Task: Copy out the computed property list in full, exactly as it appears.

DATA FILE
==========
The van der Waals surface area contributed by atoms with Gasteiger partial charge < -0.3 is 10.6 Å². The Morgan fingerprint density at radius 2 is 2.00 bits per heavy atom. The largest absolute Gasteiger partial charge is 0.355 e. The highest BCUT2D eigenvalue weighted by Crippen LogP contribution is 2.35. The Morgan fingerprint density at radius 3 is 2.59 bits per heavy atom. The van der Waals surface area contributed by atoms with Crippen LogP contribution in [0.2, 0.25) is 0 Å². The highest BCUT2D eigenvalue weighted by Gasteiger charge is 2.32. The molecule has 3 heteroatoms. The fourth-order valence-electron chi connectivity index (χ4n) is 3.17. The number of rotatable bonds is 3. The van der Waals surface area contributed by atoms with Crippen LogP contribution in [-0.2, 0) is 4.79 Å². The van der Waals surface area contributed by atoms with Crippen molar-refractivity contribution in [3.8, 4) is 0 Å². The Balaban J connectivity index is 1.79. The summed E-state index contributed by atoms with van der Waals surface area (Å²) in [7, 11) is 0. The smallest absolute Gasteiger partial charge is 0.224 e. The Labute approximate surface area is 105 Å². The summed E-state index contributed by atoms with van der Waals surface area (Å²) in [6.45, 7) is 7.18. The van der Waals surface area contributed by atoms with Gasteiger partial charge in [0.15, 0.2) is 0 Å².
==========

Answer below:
The van der Waals surface area contributed by atoms with Gasteiger partial charge < -0.3 is 10.6 Å². The Morgan fingerprint density at radius 2 is 2.00 bits per heavy atom. The largest absolute Gasteiger partial charge is 0.355 e. The highest BCUT2D eigenvalue weighted by Crippen LogP contribution is 2.35. The Morgan fingerprint density at radius 3 is 2.59 bits per heavy atom. The van der Waals surface area contributed by atoms with Crippen LogP contribution in [0.2, 0.25) is 0 Å². The highest BCUT2D eigenvalue weighted by Gasteiger charge is 2.32. The molecule has 3 heteroatoms. The fourth-order valence-electron chi connectivity index (χ4n) is 3.17. The number of rotatable bonds is 3. The van der Waals surface area contributed by atoms with Crippen LogP contribution in [-0.2, 0) is 4.79 Å². The van der Waals surface area contributed by atoms with Crippen molar-refractivity contribution in [3.8, 4) is 0 Å². The Balaban J connectivity index is 1.79. The summed E-state index contributed by atoms with van der Waals surface area (Å²) in [7, 11) is 0. The smallest absolute Gasteiger partial charge is 0.224 e. The Labute approximate surface area is 105 Å². The summed E-state index contributed by atoms with van der Waals surface area (Å²) in [6.45, 7) is 7.18. The van der Waals surface area contributed by atoms with Gasteiger partial charge in [0.15, 0.2) is 0 Å².